I couldn't believe it. I watched as my phone slowly and gently sank its way to the bottom of Rifle Creek, in the clear, cold, and fast-moving water downstream of Rifle Falls.
It was mid-May and I was out with Nate Higginson, the watershed technician for the Middle Colorado Watershed Council, and Chad Mickschl, a hydrologist for the Bureau of Land Management. We were out collecting water samples along East Rifle Creek, West Rifle Creek, Rifle Creek and Government Creek.
The Middle Colorado Watershed Council collects water samples twice a year (once in the spring before peak runoff and once in the fall) for a multiyear study we are doing on Rifle Creek and its tributaries because of a 303(d) listing.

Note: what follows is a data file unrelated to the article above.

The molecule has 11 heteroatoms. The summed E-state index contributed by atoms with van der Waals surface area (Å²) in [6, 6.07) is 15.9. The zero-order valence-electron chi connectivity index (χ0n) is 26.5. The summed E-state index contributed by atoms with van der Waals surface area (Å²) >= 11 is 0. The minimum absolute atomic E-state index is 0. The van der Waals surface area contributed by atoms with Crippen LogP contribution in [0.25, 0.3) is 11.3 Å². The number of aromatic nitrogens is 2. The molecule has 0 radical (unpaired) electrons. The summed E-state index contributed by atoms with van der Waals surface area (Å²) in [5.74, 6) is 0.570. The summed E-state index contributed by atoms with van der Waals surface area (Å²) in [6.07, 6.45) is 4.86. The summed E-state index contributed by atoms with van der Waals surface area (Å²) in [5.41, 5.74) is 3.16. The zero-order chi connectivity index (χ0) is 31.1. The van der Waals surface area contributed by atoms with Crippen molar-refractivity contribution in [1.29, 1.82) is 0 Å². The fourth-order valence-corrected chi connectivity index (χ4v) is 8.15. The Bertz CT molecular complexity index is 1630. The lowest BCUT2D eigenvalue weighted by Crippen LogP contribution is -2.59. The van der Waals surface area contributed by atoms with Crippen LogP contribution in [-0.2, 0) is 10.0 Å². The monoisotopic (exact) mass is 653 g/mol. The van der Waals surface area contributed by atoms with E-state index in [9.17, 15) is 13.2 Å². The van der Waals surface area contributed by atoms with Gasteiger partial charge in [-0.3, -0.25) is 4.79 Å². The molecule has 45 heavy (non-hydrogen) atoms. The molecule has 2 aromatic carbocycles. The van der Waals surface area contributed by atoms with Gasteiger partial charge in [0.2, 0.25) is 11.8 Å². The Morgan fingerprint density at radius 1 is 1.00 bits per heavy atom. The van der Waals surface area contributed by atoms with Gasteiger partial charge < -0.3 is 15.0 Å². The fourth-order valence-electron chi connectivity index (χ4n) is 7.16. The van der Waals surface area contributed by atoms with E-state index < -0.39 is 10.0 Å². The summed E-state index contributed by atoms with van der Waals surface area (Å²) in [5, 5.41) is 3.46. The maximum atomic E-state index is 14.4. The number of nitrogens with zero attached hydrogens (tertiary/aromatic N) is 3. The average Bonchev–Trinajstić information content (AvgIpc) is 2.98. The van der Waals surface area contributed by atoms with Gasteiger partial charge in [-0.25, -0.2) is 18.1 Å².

Section 303(d) of the Clean Water Act requires all states to assess the quality of their waters. Every two years, Colorado generates a list of rivers and streams that exceed water quality standards, known informally as the 303(d) listings. Any waters that exceed standards are considered impaired and are subject to further analysis and testing. <READ MORE>
Check out our monthly column "Your Watershed" in the Post Independent